The estimated net impacts of WSUP’s investments in the three activities indicated above are shown in the wheel schematic below. Each impact has been converted to a monetised value, but this in no sense implies that people’s lives are just about profit and loss! Rather, an analysis of this type requires a common unit of measurement of different types of impact, and a convenient unit is U.S. dollars. Note the dramatic health impacts (interesting, because previous analyses of this type have often suggested that WASH interventions have more of an impact on time savings than they do on health). Note also some negative impacts in terms of greenhouse gas emissions (garbage rotting on the streets produces less methane than garbage in a landfill). But as noted at the end of this blog, we ask you to take these results as preliminary; these findings may be a good indication of reality, but PwC, WSUP and others are still assessing to what extent we can consider these results to be accurate.
Job creation findings
WSUP-supported water kiosks and laundry blocks need builders to construct them and attendants to staff them; both also provide self-employment opportunities for laundry washers (almost exclusively women). The TIMM analysis indicated that kiosks and laundry blocks not only generate direct employment, but also create work opportunities for suppliers; much of this money is then spent in the local community on goods and services, supporting more jobs. The construction sector gets a demand boost, and the new connections between kiosks and the water network also increases profits and wages for those working at the water utility. Water resellers, who buy water in bulk from WSUP’s kiosks and then sell it door-to-door at a mark-up, are estimated to now have an annual income of around 300,000-480,000 Malagasy ariary.
RF2 teams sweep the streets and empty bins, and each team employs around eight people. These are self-sustaining organisations financed by user tariffs and local government support. The RF2 impact on livelihoods is estimated at almost US $1.5 million, and the spending of those wages generates an additional US $0.4 million of indirect economic benefit.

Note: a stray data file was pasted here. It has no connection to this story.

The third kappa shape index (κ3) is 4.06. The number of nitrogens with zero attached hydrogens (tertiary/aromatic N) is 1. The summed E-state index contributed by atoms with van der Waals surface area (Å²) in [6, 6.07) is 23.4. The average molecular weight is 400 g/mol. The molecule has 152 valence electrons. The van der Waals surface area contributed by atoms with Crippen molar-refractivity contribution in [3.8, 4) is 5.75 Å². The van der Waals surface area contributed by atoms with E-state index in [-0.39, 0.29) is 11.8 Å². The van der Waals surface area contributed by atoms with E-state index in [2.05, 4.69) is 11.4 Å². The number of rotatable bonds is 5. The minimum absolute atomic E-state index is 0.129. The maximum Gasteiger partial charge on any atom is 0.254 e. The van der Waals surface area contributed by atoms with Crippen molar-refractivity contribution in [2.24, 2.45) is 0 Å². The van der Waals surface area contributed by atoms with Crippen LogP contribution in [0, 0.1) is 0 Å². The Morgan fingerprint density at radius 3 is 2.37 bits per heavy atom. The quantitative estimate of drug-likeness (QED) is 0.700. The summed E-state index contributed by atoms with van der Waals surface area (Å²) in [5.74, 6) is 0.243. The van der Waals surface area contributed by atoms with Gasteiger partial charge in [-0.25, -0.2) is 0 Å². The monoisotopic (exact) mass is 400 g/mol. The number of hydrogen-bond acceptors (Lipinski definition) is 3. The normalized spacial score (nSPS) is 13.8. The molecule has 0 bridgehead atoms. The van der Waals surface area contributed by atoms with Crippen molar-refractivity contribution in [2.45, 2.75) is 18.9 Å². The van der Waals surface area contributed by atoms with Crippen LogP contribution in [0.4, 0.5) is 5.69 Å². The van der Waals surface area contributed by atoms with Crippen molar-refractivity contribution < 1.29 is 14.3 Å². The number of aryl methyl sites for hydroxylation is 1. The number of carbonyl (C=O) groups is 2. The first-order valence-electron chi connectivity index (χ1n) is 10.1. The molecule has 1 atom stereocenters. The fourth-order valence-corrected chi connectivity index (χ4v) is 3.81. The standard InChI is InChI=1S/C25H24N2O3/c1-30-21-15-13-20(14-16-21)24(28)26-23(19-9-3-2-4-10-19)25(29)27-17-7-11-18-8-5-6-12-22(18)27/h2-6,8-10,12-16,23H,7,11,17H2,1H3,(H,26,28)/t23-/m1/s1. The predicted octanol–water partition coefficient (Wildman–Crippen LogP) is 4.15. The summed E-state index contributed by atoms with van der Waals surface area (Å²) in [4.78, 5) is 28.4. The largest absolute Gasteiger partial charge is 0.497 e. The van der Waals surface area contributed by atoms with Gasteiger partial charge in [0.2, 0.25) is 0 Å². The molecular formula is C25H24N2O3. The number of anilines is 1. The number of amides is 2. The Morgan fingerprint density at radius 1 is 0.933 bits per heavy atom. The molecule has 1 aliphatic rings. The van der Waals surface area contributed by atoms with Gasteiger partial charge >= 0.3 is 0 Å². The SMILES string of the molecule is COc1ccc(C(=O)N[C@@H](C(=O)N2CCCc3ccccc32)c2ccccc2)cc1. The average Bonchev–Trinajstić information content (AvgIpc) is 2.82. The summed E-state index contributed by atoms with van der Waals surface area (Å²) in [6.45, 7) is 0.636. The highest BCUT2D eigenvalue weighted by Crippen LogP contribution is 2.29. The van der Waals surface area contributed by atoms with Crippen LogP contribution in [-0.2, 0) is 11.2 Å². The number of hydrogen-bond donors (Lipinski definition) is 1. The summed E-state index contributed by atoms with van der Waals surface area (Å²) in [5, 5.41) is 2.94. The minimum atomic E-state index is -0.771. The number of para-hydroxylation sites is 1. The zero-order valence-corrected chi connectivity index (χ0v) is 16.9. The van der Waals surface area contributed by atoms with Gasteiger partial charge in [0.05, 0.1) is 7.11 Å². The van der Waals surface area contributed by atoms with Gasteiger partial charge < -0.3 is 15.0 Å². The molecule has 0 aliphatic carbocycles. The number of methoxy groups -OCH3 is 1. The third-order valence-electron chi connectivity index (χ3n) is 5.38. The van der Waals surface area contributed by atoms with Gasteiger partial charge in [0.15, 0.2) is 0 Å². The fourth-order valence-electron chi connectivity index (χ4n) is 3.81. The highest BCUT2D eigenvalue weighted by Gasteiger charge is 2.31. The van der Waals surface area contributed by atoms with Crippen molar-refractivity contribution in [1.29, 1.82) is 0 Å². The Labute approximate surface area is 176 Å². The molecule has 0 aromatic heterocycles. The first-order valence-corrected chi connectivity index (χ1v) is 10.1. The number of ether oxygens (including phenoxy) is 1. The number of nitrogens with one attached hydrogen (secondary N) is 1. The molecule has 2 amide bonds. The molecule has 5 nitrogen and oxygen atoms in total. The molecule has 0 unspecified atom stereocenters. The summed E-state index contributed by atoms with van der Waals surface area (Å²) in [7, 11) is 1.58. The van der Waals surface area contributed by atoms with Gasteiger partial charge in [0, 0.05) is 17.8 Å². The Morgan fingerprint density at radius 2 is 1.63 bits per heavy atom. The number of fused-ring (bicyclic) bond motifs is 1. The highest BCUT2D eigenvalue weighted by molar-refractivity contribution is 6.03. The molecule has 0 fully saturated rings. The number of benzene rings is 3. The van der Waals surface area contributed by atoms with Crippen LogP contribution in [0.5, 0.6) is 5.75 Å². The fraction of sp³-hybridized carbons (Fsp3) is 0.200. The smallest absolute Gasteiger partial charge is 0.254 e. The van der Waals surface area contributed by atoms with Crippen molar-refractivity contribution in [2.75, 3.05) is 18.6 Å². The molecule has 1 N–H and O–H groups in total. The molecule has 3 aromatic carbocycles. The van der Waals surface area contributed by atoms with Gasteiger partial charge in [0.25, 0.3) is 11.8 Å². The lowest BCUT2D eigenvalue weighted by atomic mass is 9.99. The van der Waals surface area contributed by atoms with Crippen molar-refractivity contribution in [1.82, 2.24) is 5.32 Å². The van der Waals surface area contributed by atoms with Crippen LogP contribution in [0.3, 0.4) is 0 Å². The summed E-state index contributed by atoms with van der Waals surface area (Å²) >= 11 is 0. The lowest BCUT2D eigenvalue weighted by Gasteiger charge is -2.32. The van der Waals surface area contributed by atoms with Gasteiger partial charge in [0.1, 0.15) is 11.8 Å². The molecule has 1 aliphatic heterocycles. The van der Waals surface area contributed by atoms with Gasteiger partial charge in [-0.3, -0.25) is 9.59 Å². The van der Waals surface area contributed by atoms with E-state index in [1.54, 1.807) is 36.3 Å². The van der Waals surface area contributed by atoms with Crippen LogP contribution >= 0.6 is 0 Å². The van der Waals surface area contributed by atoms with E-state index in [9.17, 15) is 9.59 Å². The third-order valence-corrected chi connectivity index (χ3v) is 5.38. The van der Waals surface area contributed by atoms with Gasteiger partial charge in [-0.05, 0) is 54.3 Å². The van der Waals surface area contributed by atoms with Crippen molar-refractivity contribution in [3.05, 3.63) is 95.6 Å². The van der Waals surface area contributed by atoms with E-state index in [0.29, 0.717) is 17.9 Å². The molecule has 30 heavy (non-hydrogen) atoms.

In order to help the water utility to reduce its level of non-revenue water, WSUP provided the initial funds for a team dedicated to NRW reduction and technical training. Not only did this create jobs within the utility, but the wages that they were paid are projected to have had wider economic effects within the city. WSUP’s work with the water utility led to an estimated increase in profits and wages of US $2 million, with wider economic benefits totalling approximately US $157,000.
The TIMM results show that livelihood impacts make up more than 13% of the total net impact of the WSUP projects analysed. This should have long-term positive effects; the total livelihoods impact for women and men across all interventions from 2013 to 2025 is worth approximately US $3.6 million and US $2.3 million, respectively. Laundry workers (who are 95% female) are the highest earners, and are projected to generate US $2.8 million in additional earnings by 2025.
Particular impacts on women’s livelihoods
Madagascar ranks somewhere in the middle of the global Social Institutions & Gender Index, and while women make up nearly half of the work force they are paid less and hold a lower proportion of skilled and managerial jobs compared to men.